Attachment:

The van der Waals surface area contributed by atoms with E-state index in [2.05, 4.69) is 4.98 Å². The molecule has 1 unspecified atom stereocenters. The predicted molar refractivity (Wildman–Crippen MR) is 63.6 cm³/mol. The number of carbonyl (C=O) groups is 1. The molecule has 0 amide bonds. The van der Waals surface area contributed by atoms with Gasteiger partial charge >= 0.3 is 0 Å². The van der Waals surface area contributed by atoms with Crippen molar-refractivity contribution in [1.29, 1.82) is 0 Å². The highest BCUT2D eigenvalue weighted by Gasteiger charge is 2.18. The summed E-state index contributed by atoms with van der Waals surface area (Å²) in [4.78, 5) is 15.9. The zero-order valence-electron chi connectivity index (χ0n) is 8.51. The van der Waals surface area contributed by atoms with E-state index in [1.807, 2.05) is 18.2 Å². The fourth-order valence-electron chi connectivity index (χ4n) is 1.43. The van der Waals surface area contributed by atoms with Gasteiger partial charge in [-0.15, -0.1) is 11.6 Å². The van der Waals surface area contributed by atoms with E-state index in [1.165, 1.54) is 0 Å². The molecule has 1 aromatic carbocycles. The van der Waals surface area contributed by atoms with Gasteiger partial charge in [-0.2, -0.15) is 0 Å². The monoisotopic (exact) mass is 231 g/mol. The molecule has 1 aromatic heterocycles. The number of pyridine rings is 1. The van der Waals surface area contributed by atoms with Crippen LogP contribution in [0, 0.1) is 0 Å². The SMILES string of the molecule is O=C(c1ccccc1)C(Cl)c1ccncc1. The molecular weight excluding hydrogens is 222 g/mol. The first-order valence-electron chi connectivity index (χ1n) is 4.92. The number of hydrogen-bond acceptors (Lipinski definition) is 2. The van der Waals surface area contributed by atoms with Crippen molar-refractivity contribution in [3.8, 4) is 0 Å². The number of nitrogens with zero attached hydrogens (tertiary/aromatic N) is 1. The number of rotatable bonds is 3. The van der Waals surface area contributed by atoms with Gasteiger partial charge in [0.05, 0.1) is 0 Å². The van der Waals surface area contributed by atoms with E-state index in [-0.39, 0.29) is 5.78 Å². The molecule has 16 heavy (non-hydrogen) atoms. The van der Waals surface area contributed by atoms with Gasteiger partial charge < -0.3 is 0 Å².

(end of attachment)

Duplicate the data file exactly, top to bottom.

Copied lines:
The van der Waals surface area contributed by atoms with E-state index in [2.05, 4.69) is 4.98 Å². The molecule has 1 unspecified atom stereocenters. The predicted molar refractivity (Wildman–Crippen MR) is 63.6 cm³/mol. The number of carbonyl (C=O) groups is 1. The molecule has 0 amide bonds. The van der Waals surface area contributed by atoms with Gasteiger partial charge >= 0.3 is 0 Å². The van der Waals surface area contributed by atoms with Crippen molar-refractivity contribution in [1.29, 1.82) is 0 Å². The highest BCUT2D eigenvalue weighted by Gasteiger charge is 2.18. The summed E-state index contributed by atoms with van der Waals surface area (Å²) in [4.78, 5) is 15.9. The zero-order valence-electron chi connectivity index (χ0n) is 8.51. The van der Waals surface area contributed by atoms with E-state index in [1.807, 2.05) is 18.2 Å². The fourth-order valence-electron chi connectivity index (χ4n) is 1.43. The van der Waals surface area contributed by atoms with Gasteiger partial charge in [-0.15, -0.1) is 11.6 Å². The van der Waals surface area contributed by atoms with E-state index in [1.165, 1.54) is 0 Å². The molecule has 1 aromatic carbocycles. The van der Waals surface area contributed by atoms with Gasteiger partial charge in [-0.2, -0.15) is 0 Å². The monoisotopic (exact) mass is 231 g/mol. The molecule has 1 aromatic heterocycles. The number of pyridine rings is 1. The van der Waals surface area contributed by atoms with Crippen LogP contribution in [0, 0.1) is 0 Å². The SMILES string of the molecule is O=C(c1ccccc1)C(Cl)c1ccncc1. The molecular weight excluding hydrogens is 222 g/mol. The first-order valence-electron chi connectivity index (χ1n) is 4.92. The number of hydrogen-bond acceptors (Lipinski definition) is 2. The van der Waals surface area contributed by atoms with Crippen molar-refractivity contribution in [3.8, 4) is 0 Å². The number of nitrogens with zero attached hydrogens (tertiary/aromatic N) is 1. The number of rotatable bonds is 3. The van der Waals surface area contributed by atoms with Gasteiger partial charge in [0.05, 0.1) is 0 Å². The van der Waals surface area contributed by atoms with E-state index in [-0.39, 0.29) is 5.78 Å². The molecule has 16 heavy (non-hydrogen) atoms. The van der Waals surface area contributed by atoms with Gasteiger partial charge < -0.3 is 0 Å².